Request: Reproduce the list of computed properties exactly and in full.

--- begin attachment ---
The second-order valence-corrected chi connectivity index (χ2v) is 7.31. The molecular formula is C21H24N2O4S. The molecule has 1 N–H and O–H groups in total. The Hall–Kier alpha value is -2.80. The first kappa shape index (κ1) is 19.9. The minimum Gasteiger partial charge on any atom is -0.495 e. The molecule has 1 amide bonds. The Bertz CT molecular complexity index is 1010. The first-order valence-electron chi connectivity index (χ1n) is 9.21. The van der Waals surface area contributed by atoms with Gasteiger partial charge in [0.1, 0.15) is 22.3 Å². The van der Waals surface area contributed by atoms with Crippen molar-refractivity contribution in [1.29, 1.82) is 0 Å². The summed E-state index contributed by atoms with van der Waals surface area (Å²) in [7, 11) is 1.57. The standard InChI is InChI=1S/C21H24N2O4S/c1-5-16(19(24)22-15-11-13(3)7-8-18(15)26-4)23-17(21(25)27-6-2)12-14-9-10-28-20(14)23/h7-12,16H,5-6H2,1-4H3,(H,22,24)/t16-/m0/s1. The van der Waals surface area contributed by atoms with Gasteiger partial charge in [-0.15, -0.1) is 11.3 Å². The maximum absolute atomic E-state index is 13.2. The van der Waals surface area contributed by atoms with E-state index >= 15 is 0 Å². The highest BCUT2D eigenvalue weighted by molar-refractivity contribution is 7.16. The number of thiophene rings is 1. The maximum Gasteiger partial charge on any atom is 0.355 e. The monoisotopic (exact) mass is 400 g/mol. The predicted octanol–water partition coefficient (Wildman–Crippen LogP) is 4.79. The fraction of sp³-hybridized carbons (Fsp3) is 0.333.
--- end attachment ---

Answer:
The second-order valence-corrected chi connectivity index (χ2v) is 7.31. The molecular formula is C21H24N2O4S. The molecule has 1 N–H and O–H groups in total. The Hall–Kier alpha value is -2.80. The first kappa shape index (κ1) is 19.9. The minimum Gasteiger partial charge on any atom is -0.495 e. The molecule has 1 amide bonds. The Bertz CT molecular complexity index is 1010. The first-order valence-electron chi connectivity index (χ1n) is 9.21. The van der Waals surface area contributed by atoms with Gasteiger partial charge in [0.1, 0.15) is 22.3 Å². The van der Waals surface area contributed by atoms with Crippen molar-refractivity contribution in [1.29, 1.82) is 0 Å². The summed E-state index contributed by atoms with van der Waals surface area (Å²) in [7, 11) is 1.57. The standard InChI is InChI=1S/C21H24N2O4S/c1-5-16(19(24)22-15-11-13(3)7-8-18(15)26-4)23-17(21(25)27-6-2)12-14-9-10-28-20(14)23/h7-12,16H,5-6H2,1-4H3,(H,22,24)/t16-/m0/s1. The van der Waals surface area contributed by atoms with Gasteiger partial charge in [-0.15, -0.1) is 11.3 Å². The maximum absolute atomic E-state index is 13.2. The van der Waals surface area contributed by atoms with E-state index >= 15 is 0 Å². The highest BCUT2D eigenvalue weighted by molar-refractivity contribution is 7.16. The number of thiophene rings is 1. The maximum Gasteiger partial charge on any atom is 0.355 e. The monoisotopic (exact) mass is 400 g/mol. The predicted octanol–water partition coefficient (Wildman–Crippen LogP) is 4.79. The fraction of sp³-hybridized carbons (Fsp3) is 0.333.